As we passed the tiny ranch of Guadalupe where our guides lived, one of the burros fell over, breaking the glass of the Coleman lamp we had, a concerned inhabitant of the ranch let us borrow one making me promise I would return it intact, as it was his father property. We continued down the trail through a big mesa which in a short time brought us the edge of the canyon where the " O' lala" or O how beautiful in French was the appropriate exclamation.

We began a difficult descent which over a few hours led us to the ranch of Santa Teresa. Next day we continued until we arrived at a camp site by the creek, where we set up our camp where we would stay for two nights. That same afternoon we visited the La Soledad Cave, which brought another round of "O' lalas " with the particularity that some of the paintings are some what abstract sort of like a checker board. We returned to camp and after a goat over coals dinner, we went to sleep dead tired.

Very early in the morning I cooked a continental bre akfast for the French and a fried kidneys and goats heart with onions for the guides . More less at about ten in the morning we left to which would be a great day and to what we had come for, from so far away. After maybe an hour of trekking up the side of the San Pablo Canyon in real broken terrain we visited the Las Flechas Cave and what a sight. I am not going to say anything about the walkways the INAH installed at the side of the cave, for they would get mad at me, but the mural that these unknown people painted on the rock wall is truly amazing. Enormous figures of ochre deer with great antlers, and ghost like human forms stuck with arrows on several sides decorate the impressive massive layer of volcanic agglomerates.

In the distance and on the other side of the San Pablo Canyon you can see the Cave La Pintada and again we had to go down one side, cross and up the other fighting the terrain all the way. This cave can be considered the prefect example of Baja California Cave Paintings for the way it describes the phenomenon. The cave is about 3 or 400 feet but is only about 100feet that is covered with 40 extraordinary figures of human forms, deer and wild sheep in very well conserved state, that really get your attention. There is also a very big whale and a great number of jackrabbits and birds decorating the rest of the cave.

After watching in awe for some while, we went down again on the side of the canyon to a truly beautiful pool of water in the creek at the bottom, where a very important detail about all this had escaped my attention , perhaps because of the paintings. So after taking a splash in this really clear water, I sat there naked on the rocks and started thinking about the beauty of the canyon itself, and the reason that made these people paint the fabulous murals here, was so clear even more so than the water. The San Pablo Canyon is an impressive natural cathedral of unchallenged beauty, with its sections of volcanic walls, the running creek down at the bottom with water coming from springs that come right out of the rock, and the palm trees and cactus that adorn this setting, is a tender caress of mother nature for anyone that passes through this land better know for its rugged dryness than for its cool kindness. A frame of paradise to express a life of penitence.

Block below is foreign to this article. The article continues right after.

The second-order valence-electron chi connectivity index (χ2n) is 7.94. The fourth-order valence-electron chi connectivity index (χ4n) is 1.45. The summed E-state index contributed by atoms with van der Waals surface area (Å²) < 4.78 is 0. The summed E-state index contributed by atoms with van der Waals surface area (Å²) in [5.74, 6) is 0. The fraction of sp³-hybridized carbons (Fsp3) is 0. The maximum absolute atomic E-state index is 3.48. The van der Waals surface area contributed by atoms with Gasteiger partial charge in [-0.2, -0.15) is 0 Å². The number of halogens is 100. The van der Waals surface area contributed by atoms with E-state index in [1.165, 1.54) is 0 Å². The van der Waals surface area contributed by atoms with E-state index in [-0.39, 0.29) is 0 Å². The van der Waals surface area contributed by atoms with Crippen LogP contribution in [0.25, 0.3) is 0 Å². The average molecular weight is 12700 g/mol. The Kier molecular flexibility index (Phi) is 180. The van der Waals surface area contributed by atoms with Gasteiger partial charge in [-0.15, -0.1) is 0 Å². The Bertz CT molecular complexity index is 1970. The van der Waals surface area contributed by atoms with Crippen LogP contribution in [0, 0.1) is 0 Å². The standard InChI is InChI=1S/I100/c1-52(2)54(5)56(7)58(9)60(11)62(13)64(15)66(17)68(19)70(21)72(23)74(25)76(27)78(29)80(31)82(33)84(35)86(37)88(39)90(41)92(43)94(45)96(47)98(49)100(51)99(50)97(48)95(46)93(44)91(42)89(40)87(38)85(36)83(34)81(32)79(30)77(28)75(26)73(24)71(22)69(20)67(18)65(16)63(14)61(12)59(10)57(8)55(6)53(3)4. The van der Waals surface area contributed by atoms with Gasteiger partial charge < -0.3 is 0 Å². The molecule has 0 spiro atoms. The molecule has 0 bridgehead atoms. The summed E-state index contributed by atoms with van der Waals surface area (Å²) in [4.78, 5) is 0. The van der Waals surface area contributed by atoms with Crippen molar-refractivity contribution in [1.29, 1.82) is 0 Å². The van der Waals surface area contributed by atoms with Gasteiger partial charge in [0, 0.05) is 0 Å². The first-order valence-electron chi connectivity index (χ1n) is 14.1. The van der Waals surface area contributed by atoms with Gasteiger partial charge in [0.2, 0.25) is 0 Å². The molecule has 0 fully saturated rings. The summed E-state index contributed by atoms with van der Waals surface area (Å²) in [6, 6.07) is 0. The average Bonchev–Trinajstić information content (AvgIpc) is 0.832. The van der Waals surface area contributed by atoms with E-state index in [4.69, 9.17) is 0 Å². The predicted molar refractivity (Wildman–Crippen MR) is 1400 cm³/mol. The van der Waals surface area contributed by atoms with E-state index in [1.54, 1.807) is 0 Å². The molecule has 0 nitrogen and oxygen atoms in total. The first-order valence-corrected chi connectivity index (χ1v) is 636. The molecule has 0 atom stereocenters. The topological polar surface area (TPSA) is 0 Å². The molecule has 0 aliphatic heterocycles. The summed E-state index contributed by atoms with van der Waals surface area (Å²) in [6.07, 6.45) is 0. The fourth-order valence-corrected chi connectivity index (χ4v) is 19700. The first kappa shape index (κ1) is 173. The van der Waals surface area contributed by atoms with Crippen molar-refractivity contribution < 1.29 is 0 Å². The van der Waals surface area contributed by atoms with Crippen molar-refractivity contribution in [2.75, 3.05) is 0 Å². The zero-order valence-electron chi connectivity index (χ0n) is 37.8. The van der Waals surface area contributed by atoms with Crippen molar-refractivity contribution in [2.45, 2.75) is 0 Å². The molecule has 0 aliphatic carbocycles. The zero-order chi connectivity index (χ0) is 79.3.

For dinner we had a sort of goats barbecue cacerol style, next morning we woke up very early and suprisingly by nine o'clock we were on our way out of the canyon. Six hours later we were back at Guadalupe. For Manuel Arce, his son and Rogelio Leree our most sincere thanks for all their help, they know that we are hooked and waiting for next year, so we can visit them again and this time go the Arroyo del Parral and its Cave of the Serpent.

The trip did not end here and it took us on to the Cave of Palmarito down by Santa Marta (great), the gray whales of the Lagoon of San Ignacio the fr iendliest of Baja, and the enchanted land of San Isidro, La Purisima and Comondu for which I will make a special section later, but as an advance the country side looks as if a dinosaur could jump at you at any time from the side of the road. Our regards to Mr. and Mrs. Mason, Mr. and Mrs. Verrier, Mr. Amory, Mr. Navarre, and also to our nationals Hiram, Walter Jr., Manuel Arce , his son, and Rogelio Leree. Thank you Walter.